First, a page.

On the right hand side of the stage was a sound effects booth, not hidden away as usual. The operator was fully visible and an interesting addition to the action on stage.  I saw her blow into bottles to make a melody as the actor on stage mimed doing the same.  She moved her feet to make scrunching steps and her hands to tip a box back and forth for particular effect.  Key announcements of acts, scenes and pointers to particular characters were made via a chalk board, also visible, this time on the left hand side of the stage.  One man drew the words or arrows in chalk and these were then magnified and projected onto the stage.  It’s simple, child-like quality contrasted well with the fancy surroundings of The Coliseum.

 

The overall effect of performing on a stage which proclaimed that we should all be aware of the artifice of storytelling, gave a sense of irony and self awareness which was not lost on the mainly adult audience.  My husband, son and I were all impressed with how clever it was. Although I usually prefer to enter wholeheartedly into the illusion of story telling, in this case the addition of a reminder of the real world, enhanced the magic and made the evening all the more special and memorable.

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Spending Time in my Ivory Tower

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Is it coffee time yet?  Luckily at the charity bookshop where I volunteer once a week, there is no shortage of rounds of tea and coffee.  My friend and I usually take it in turns to make the first round of tea while the other one hoovers and then later, the offers of a hot drink come thick and fast all morning from other volunteer members of the team.  It’s often a good excuse to down tools and have a natter while the tea is ordered, made or delivered but on days like today, the tea is a lifeline and is sipped as an aside, while the work continues uninterrupted.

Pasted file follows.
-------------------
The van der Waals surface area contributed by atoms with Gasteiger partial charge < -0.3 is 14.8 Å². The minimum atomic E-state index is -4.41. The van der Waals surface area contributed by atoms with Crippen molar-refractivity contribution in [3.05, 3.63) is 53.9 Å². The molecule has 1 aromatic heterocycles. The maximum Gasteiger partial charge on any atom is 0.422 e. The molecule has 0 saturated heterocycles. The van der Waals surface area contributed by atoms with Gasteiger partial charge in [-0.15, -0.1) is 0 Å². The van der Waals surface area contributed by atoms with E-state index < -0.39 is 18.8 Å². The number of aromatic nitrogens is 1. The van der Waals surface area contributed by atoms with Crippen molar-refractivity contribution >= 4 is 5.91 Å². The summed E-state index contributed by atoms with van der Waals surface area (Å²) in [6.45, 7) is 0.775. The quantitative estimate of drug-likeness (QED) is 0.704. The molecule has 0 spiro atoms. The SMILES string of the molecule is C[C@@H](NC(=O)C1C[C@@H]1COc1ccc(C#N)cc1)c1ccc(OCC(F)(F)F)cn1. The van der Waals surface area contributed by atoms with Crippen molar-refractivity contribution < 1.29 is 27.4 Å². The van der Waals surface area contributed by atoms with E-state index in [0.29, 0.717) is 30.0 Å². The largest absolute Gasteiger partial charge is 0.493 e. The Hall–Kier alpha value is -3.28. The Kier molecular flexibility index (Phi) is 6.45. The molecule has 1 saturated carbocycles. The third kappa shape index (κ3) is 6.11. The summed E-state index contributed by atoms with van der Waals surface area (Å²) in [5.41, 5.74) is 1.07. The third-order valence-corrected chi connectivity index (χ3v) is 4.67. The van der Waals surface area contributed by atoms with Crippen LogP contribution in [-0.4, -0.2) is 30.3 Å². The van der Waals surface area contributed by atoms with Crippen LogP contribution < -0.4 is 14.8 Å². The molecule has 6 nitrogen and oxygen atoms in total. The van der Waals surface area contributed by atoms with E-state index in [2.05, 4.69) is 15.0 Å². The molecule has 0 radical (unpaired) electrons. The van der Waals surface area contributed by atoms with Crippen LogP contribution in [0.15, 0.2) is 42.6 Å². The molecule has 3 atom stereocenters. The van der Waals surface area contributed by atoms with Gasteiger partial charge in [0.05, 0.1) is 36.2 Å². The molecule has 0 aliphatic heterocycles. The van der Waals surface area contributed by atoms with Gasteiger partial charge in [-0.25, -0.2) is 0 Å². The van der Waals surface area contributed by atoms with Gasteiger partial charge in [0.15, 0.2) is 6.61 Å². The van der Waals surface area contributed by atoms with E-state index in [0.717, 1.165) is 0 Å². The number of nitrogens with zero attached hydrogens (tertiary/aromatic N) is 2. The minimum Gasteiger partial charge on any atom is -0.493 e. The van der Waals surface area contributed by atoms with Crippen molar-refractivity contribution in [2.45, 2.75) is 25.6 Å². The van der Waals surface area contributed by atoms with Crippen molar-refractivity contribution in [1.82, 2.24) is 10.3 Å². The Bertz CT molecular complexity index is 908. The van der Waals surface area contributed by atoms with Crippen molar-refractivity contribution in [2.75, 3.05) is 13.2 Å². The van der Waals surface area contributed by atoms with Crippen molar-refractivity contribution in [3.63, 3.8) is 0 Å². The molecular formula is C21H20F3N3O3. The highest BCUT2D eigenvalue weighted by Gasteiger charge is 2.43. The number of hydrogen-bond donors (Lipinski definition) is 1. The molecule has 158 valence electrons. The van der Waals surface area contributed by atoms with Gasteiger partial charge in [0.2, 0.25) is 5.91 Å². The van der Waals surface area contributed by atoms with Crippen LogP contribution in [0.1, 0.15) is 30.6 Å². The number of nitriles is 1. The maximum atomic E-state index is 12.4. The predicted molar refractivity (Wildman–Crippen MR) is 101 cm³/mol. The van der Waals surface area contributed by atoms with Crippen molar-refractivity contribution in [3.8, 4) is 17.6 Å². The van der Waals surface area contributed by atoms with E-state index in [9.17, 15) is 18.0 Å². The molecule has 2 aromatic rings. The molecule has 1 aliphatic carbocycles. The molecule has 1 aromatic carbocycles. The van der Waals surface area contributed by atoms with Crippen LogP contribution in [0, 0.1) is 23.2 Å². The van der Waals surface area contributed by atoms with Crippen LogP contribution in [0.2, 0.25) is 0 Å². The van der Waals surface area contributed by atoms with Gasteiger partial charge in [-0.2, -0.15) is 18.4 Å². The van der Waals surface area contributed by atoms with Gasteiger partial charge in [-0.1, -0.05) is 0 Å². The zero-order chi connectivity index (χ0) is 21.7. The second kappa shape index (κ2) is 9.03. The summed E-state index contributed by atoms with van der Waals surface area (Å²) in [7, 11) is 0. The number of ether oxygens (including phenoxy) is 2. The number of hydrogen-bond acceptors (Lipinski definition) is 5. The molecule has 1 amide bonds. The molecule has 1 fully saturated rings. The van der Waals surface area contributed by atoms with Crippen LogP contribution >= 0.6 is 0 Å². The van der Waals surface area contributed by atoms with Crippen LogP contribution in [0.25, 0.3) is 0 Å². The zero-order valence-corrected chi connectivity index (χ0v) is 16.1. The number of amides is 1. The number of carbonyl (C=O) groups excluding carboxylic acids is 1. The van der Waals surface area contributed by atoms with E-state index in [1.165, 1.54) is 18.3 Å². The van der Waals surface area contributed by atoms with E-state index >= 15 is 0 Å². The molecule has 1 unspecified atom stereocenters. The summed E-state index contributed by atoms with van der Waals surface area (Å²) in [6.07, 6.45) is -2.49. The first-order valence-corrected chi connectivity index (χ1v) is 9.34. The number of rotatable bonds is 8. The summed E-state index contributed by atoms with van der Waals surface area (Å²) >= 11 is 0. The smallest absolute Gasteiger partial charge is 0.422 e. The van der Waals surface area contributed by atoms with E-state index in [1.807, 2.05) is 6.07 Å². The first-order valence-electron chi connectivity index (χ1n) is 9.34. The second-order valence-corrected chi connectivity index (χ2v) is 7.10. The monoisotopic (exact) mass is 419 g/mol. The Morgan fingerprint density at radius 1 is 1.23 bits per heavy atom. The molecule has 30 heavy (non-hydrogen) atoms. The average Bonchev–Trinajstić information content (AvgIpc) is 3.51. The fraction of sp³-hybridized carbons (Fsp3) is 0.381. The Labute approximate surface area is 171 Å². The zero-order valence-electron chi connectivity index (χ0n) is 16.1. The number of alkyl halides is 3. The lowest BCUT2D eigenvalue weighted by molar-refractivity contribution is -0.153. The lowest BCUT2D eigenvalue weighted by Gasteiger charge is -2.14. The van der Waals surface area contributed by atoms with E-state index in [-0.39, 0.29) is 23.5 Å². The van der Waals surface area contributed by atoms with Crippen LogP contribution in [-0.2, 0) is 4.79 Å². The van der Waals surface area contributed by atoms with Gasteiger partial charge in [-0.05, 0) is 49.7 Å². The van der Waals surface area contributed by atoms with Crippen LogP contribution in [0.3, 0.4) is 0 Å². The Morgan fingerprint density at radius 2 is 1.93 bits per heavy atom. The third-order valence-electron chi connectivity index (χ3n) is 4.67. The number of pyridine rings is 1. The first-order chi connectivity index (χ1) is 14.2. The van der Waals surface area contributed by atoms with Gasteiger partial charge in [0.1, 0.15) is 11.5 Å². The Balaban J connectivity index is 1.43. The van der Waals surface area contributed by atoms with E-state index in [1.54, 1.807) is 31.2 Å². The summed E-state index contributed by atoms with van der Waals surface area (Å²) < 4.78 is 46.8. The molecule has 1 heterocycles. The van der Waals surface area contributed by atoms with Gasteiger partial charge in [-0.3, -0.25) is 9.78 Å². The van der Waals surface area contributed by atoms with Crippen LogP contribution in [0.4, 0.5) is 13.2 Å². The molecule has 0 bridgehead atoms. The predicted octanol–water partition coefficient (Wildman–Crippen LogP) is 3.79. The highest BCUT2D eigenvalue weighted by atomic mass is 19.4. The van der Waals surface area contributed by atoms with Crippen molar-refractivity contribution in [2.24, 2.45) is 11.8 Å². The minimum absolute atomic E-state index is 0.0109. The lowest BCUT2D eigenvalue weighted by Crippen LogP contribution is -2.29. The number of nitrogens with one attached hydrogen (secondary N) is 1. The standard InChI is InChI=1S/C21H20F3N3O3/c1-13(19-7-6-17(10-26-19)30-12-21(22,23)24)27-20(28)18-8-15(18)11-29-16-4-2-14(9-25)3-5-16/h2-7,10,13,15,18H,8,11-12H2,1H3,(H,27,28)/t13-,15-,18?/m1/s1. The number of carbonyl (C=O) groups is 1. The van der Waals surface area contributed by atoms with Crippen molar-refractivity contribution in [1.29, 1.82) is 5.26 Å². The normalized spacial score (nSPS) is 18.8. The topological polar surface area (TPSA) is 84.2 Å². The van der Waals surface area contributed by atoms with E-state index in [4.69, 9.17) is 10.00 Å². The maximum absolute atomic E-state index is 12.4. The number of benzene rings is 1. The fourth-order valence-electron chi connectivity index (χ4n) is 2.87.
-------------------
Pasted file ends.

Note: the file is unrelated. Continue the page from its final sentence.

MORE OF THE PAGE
It must be the spring air and the urge to clean out attics, shelving and long forgotten box rooms.  We always receive boxes and boxes of donated books at this time of year and every year we are taken aback by the sheer quantity of books donated.  One of the subject areas I look after is history and today I had a job on my hands to sort out the newest and most desirable books.  The vast numbers of books that had come in over the weeks since Easter, have now been sorted and priced.  Today I had to take off the shelf any books which had not sold in their six week window of opportunity and put out the newly priced ones, sorting them into their correct categories as I went.  Chatting quietly to myself, I had to decide whether ‘Medieval Europe’ goes in the European section or the Medieval section, let’s see, where have I got space?  Are the stories of children evacuated out of London in World War II, social history or part of the general WWII section?  These were my considerations as I put the books out, trying to make sure that customers can find the books easily.